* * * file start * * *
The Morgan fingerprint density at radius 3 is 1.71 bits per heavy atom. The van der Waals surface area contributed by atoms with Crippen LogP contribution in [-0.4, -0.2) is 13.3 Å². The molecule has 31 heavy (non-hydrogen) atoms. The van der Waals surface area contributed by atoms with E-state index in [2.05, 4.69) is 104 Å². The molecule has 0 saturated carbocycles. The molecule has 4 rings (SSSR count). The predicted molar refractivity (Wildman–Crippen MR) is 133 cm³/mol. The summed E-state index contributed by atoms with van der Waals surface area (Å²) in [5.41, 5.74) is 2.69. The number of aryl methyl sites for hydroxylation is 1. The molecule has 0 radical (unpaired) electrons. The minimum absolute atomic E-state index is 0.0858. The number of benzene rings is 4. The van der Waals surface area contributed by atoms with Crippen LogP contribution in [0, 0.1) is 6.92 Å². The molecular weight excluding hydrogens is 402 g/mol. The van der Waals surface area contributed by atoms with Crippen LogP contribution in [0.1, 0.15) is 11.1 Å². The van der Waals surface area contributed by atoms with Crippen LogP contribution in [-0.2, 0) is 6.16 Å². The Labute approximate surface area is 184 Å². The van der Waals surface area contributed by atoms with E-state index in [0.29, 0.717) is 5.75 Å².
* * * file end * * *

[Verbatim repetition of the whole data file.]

The Morgan fingerprint density at radius 3 is 1.71 bits per heavy atom. The van der Waals surface area contributed by atoms with Crippen LogP contribution in [-0.4, -0.2) is 13.3 Å². The molecule has 31 heavy (non-hydrogen) atoms. The van der Waals surface area contributed by atoms with E-state index in [2.05, 4.69) is 104 Å². The molecule has 0 saturated carbocycles. The molecule has 4 rings (SSSR count). The predicted molar refractivity (Wildman–Crippen MR) is 133 cm³/mol. The summed E-state index contributed by atoms with van der Waals surface area (Å²) in [5.41, 5.74) is 2.69. The number of aryl methyl sites for hydroxylation is 1. The molecule has 0 radical (unpaired) electrons. The minimum absolute atomic E-state index is 0.0858. The number of benzene rings is 4. The van der Waals surface area contributed by atoms with Crippen LogP contribution in [0, 0.1) is 6.92 Å². The molecular weight excluding hydrogens is 402 g/mol. The van der Waals surface area contributed by atoms with Crippen LogP contribution in [0.1, 0.15) is 11.1 Å². The van der Waals surface area contributed by atoms with Crippen LogP contribution in [-0.2, 0) is 6.16 Å². The Labute approximate surface area is 184 Å². The van der Waals surface area contributed by atoms with E-state index in [0.29, 0.717) is 5.75 Å².